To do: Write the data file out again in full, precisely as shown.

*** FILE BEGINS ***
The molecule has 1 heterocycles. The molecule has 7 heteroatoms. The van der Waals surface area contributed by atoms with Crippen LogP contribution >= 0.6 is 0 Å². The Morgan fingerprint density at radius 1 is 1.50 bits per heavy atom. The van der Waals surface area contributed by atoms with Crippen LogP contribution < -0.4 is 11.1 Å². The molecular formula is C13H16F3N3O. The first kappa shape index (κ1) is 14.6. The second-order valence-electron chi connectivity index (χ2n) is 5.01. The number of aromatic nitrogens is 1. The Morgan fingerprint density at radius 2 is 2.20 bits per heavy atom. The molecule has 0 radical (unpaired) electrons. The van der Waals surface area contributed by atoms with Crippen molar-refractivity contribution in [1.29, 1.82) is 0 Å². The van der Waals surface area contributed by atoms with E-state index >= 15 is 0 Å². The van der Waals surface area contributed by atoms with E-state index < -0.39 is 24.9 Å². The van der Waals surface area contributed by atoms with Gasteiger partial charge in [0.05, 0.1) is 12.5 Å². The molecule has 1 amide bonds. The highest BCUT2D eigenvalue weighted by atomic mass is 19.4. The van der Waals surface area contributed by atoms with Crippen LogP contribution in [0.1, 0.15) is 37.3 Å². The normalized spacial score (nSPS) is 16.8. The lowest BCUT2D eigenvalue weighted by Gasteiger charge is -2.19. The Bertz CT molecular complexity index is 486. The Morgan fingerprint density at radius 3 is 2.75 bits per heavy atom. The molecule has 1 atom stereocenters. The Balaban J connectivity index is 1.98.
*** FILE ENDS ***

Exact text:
The molecule has 1 heterocycles. The molecule has 7 heteroatoms. The van der Waals surface area contributed by atoms with Crippen LogP contribution >= 0.6 is 0 Å². The Morgan fingerprint density at radius 1 is 1.50 bits per heavy atom. The van der Waals surface area contributed by atoms with Crippen LogP contribution < -0.4 is 11.1 Å². The molecular formula is C13H16F3N3O. The first kappa shape index (κ1) is 14.6. The second-order valence-electron chi connectivity index (χ2n) is 5.01. The number of aromatic nitrogens is 1. The Morgan fingerprint density at radius 2 is 2.20 bits per heavy atom. The molecule has 0 radical (unpaired) electrons. The van der Waals surface area contributed by atoms with Crippen molar-refractivity contribution in [1.29, 1.82) is 0 Å². The van der Waals surface area contributed by atoms with E-state index >= 15 is 0 Å². The van der Waals surface area contributed by atoms with E-state index < -0.39 is 24.9 Å². The van der Waals surface area contributed by atoms with Gasteiger partial charge in [0.05, 0.1) is 12.5 Å². The molecule has 1 amide bonds. The highest BCUT2D eigenvalue weighted by atomic mass is 19.4. The van der Waals surface area contributed by atoms with Crippen LogP contribution in [0.1, 0.15) is 37.3 Å². The normalized spacial score (nSPS) is 16.8. The lowest BCUT2D eigenvalue weighted by Gasteiger charge is -2.19. The Bertz CT molecular complexity index is 486. The Morgan fingerprint density at radius 3 is 2.75 bits per heavy atom. The molecule has 1 atom stereocenters. The Balaban J connectivity index is 1.98.